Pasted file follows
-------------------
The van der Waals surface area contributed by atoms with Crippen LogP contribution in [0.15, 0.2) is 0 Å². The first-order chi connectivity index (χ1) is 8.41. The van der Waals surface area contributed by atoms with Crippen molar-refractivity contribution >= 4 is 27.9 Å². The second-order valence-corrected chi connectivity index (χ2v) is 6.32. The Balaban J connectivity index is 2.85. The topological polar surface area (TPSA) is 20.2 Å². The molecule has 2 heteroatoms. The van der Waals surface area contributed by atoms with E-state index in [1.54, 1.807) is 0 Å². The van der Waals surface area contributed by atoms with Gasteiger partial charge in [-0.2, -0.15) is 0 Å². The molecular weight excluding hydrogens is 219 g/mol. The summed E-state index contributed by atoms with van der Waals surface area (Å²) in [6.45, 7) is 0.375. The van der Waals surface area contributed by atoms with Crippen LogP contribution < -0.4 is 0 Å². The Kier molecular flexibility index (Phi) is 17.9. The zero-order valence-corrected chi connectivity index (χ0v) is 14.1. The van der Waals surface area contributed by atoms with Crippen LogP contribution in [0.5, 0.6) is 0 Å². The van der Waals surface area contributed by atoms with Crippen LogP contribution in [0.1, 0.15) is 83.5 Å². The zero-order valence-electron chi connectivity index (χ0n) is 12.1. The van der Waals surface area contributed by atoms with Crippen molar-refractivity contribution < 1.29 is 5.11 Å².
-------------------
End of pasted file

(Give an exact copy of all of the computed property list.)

The van der Waals surface area contributed by atoms with Crippen LogP contribution in [0.15, 0.2) is 0 Å². The first-order chi connectivity index (χ1) is 8.41. The van der Waals surface area contributed by atoms with Crippen molar-refractivity contribution >= 4 is 27.9 Å². The second-order valence-corrected chi connectivity index (χ2v) is 6.32. The Balaban J connectivity index is 2.85. The topological polar surface area (TPSA) is 20.2 Å². The molecule has 2 heteroatoms. The van der Waals surface area contributed by atoms with E-state index in [1.54, 1.807) is 0 Å². The van der Waals surface area contributed by atoms with Gasteiger partial charge in [-0.2, -0.15) is 0 Å². The molecular weight excluding hydrogens is 219 g/mol. The summed E-state index contributed by atoms with van der Waals surface area (Å²) in [6.45, 7) is 0.375. The van der Waals surface area contributed by atoms with Crippen LogP contribution < -0.4 is 0 Å². The Kier molecular flexibility index (Phi) is 17.9. The zero-order valence-corrected chi connectivity index (χ0v) is 14.1. The van der Waals surface area contributed by atoms with Crippen LogP contribution in [0.5, 0.6) is 0 Å². The van der Waals surface area contributed by atoms with Crippen LogP contribution in [0.1, 0.15) is 83.5 Å². The zero-order valence-electron chi connectivity index (χ0n) is 12.1. The van der Waals surface area contributed by atoms with Crippen molar-refractivity contribution < 1.29 is 5.11 Å².